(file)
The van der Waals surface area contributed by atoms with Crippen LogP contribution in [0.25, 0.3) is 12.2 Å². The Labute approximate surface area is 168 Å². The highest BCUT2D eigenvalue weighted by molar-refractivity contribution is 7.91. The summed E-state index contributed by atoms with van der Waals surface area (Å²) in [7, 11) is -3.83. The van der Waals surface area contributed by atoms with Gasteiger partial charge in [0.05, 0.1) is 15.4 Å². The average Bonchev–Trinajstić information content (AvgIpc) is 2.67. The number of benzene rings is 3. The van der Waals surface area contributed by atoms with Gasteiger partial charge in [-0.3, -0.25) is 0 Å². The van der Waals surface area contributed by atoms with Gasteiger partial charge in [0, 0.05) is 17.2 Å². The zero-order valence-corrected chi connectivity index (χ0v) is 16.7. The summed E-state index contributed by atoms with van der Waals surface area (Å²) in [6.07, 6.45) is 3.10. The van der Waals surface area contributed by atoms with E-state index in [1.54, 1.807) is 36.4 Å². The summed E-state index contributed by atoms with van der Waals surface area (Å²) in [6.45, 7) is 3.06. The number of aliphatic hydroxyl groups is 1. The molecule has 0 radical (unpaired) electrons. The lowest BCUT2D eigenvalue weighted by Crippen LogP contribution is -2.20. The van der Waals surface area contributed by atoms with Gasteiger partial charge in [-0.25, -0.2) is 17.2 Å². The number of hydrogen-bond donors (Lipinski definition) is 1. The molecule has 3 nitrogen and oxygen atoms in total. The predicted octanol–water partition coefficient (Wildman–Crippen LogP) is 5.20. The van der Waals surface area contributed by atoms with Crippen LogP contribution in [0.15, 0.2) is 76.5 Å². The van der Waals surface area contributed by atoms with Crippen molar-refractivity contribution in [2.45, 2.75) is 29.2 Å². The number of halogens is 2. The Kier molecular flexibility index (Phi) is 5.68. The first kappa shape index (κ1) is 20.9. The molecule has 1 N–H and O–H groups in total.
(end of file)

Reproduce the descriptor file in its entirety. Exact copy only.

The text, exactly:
The van der Waals surface area contributed by atoms with Crippen LogP contribution in [0.25, 0.3) is 12.2 Å². The Labute approximate surface area is 168 Å². The highest BCUT2D eigenvalue weighted by molar-refractivity contribution is 7.91. The summed E-state index contributed by atoms with van der Waals surface area (Å²) in [7, 11) is -3.83. The van der Waals surface area contributed by atoms with Gasteiger partial charge in [0.05, 0.1) is 15.4 Å². The average Bonchev–Trinajstić information content (AvgIpc) is 2.67. The number of benzene rings is 3. The van der Waals surface area contributed by atoms with Gasteiger partial charge in [-0.3, -0.25) is 0 Å². The van der Waals surface area contributed by atoms with Gasteiger partial charge in [0, 0.05) is 17.2 Å². The zero-order valence-corrected chi connectivity index (χ0v) is 16.7. The summed E-state index contributed by atoms with van der Waals surface area (Å²) in [6.07, 6.45) is 3.10. The van der Waals surface area contributed by atoms with E-state index in [1.54, 1.807) is 36.4 Å². The summed E-state index contributed by atoms with van der Waals surface area (Å²) in [6.45, 7) is 3.06. The number of aliphatic hydroxyl groups is 1. The molecule has 0 radical (unpaired) electrons. The lowest BCUT2D eigenvalue weighted by Crippen LogP contribution is -2.20. The van der Waals surface area contributed by atoms with Gasteiger partial charge in [-0.25, -0.2) is 17.2 Å². The number of hydrogen-bond donors (Lipinski definition) is 1. The molecule has 3 nitrogen and oxygen atoms in total. The predicted octanol–water partition coefficient (Wildman–Crippen LogP) is 5.20. The van der Waals surface area contributed by atoms with Crippen LogP contribution in [0.15, 0.2) is 76.5 Å². The van der Waals surface area contributed by atoms with Crippen molar-refractivity contribution in [2.45, 2.75) is 29.2 Å². The number of halogens is 2. The Kier molecular flexibility index (Phi) is 5.68. The first kappa shape index (κ1) is 20.9. The molecule has 1 N–H and O–H groups in total.